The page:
As the evening sun casts a soft, hazy halo around the emerald fields and relaxed diners, it’s evident that Hawkins serves a slice of heaven.

Restaurant at Elderberry Pond in New York is gourmet

Tucked away in the Finger Lakes region of New York, the Restaurant at Elderberry Pond sits in the middle of the Lego family’s 100-acre farm. Lunch and dinner patrons view orchards, vineyards and gardens while feasting on roasted organic free-range chicken, freshly dug organic potatoes, and just-picked vegetables of the day. The aromas of crisp apple pies and sun-drenched, raspberry-filled tarts float through the dining room.

“We have a passion for sharing fresh, local foods from our farm,” says farmer Lou Lego, who opened the restaurant in 2004. “We started a food store in a small stone building and sold prepared soups and coleslaw made with farm ingredients. People told us, ‘We love your food, and you really need to open a restaurant so we can eat on the farm.’”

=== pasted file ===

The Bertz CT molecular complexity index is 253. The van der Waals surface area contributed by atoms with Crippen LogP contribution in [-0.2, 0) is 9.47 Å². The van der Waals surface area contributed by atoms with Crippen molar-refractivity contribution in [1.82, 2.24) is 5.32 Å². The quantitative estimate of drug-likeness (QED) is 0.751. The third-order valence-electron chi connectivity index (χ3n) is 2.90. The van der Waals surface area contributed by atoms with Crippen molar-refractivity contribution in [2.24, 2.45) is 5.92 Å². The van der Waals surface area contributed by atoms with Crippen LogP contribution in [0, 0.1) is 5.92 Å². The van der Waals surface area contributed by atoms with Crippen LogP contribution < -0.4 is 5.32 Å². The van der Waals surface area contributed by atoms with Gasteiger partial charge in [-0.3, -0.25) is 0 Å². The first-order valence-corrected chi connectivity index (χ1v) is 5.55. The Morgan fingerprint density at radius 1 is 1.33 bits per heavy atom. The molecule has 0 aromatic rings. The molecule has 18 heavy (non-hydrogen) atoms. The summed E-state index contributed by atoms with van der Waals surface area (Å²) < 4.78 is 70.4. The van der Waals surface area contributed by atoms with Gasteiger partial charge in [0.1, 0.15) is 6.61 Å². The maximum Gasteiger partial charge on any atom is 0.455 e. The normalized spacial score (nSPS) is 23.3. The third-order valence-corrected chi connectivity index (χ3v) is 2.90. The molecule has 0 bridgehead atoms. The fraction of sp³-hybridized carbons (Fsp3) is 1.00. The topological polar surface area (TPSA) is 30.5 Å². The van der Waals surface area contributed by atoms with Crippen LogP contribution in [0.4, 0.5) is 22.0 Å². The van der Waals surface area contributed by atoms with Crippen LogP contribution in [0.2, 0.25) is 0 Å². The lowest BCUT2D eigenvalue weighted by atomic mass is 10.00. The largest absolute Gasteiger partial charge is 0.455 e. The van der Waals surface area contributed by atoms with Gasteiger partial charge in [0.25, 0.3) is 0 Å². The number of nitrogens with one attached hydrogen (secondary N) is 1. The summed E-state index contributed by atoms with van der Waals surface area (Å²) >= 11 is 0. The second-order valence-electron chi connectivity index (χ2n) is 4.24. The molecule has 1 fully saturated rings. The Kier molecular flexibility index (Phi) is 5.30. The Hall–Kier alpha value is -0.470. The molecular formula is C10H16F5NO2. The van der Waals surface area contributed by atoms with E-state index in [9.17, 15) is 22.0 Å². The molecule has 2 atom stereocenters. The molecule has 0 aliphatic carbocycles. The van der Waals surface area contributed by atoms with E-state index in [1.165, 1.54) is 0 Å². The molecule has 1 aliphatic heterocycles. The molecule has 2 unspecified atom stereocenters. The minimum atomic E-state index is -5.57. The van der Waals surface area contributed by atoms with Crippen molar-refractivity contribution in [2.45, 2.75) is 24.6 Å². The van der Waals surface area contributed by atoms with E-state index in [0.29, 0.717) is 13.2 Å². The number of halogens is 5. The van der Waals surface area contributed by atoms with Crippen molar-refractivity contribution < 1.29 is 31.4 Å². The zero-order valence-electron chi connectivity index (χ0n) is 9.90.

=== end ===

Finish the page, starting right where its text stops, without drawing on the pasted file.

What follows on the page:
Making the leap from farmer to restaurateur was natural, Lego says. His wife is a nutritionist and his son, Chris, attended the Culinary Institute and worked as a chef in Atlanta. Now Chris works as Elderberry Pond’s executive chef, and he can be found marinating pork from Mulefoot heritage pigs or creating sublime apple desserts from some of the farm’s 100 apple varieties.

“The trick is to create a menu that matches what’s in season,” Lego says. Vegetables appear on plates just hours after being picked.

Lego’s restaurant is evidence that the farm restaurant trend is strong.

“We’re starting to get a lot of culinary students who are interested in doing internships here,” Lego says, “Not just for the restaurant. They want the farm restaurant experience.”

As crowds gather for these unique experiences, it’s clear the farm restaurant concept is here to stay.  

Sarah Miller is a freelance writer from Perrysburg, Ohio. She covers a variety of topics, but especially enjoys tasting her way across America. Celebrating farmers and food origins is important, and she enjoys sharing these experiences with her family and readers.